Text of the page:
The majority of all fantasy baseball leagues, or at least the ones played by humans in the here and now, fall into two different categories. First, you have your points leagues, which are basically your standard rotisserie leagues in which each team is assigned points for each statistical category in play based on how they stack up against the competition in the aforementioned categories. Second, you have your head-to-head leagues; these leagues work the same way only your performance in each statistical category is boiled down to a one-week sample size against another team that is your direct competition. You gets “wins” based on how many categories you emerge triumphant in against that one opponent during that one week. The last couple of weeks of the regular season serve as the “playoffs” in which the winners of each fantasy division square off against one another.
When I started playing fantasy baseball what was now half my life ago, it was in the rotisserie format. For the longest time I stuck by rotisserie and would never give head-to-head leagues a shot simply because it was something different and I wasn’t old enough to want to mess with it. Things and people change, however, and eventually I decided in college I would attempt a head-to-head league just to see what I thought of its seemingly more direct approach having heard that it offers more intense competition. Like most people who experiment with things in college, I was left with a nasty hangover and perhaps even some sort of disease.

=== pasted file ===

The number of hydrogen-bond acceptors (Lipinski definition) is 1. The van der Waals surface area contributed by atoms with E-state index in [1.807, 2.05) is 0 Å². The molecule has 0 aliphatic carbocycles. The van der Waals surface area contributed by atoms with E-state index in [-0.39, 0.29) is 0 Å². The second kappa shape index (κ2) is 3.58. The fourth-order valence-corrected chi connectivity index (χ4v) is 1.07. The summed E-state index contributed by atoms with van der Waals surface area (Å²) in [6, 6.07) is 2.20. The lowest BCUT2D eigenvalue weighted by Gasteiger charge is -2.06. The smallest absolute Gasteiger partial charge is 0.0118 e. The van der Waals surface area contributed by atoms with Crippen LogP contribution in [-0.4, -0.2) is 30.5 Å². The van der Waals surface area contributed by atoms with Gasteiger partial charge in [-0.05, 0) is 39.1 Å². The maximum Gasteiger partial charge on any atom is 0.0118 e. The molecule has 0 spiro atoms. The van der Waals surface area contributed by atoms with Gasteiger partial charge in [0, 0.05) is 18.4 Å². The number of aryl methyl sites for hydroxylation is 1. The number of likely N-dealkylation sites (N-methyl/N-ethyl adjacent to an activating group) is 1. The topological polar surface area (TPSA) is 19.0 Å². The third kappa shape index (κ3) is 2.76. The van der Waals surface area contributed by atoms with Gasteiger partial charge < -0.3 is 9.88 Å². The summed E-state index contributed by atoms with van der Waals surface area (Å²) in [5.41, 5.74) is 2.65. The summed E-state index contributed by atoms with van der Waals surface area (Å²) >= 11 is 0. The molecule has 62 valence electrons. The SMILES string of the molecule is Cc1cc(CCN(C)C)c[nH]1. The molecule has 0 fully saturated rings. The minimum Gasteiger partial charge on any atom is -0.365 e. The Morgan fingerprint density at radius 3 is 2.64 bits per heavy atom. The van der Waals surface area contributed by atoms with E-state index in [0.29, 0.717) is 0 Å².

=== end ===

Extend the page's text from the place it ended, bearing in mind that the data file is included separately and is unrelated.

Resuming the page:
A couple of head-to-head attempts later, and I can safely tell you that I don’t like the format at all. I think the big draw for many is that you get to “play against” another person each week. You get a singular opponent with a face and a name and probably a stupid little avatar that relates to some shitty TV show. I totally understand the desire to go one-on-one with your friends (or your anonymous internet acquaintances if you smell awful enough to have no real-life pals), but I found the whole experience far too frustrating when it came to logistics. During the course of my first head-to-head league, I wound up missing out on a playoff spot despite a roster that crude research showed would have won the league outright in a points format. I had the most well-rounded team, I just played the wrong opponents at the wrongs times.
But wait, Brian! That’s just like real baseball, and it sure seems like you just want to take the joy out of everything! Listen, imaginary detractor, real baseball teams certainly do have a gap in their performance and actual record from time to time. A team can certainly play over its head or catch the right team on a bad streak. Thing is, that’s for one night or a series. You draw a match-up against the guy that has early 2012 Matt Kemp or Josh Hamilton and you’re, in all likelihood, going to lose a week’s worth of points. In fantasy baseball, which (and I’m looking at you again, imaginary detractor) is named for the fact that it isn’t exactly realistic, the game is truly all about the numbers. If you can’t demand that the team with the best numbers wins in fantasy baseball, when the hell can you? That’s all I’m asking for; I want my fantasy baseball to be a fair evaluation of which manager has done the best job drafting and cultivating his (if he’s a man) or her (if she’s a woman) or its (if it’s a demon space robot) team.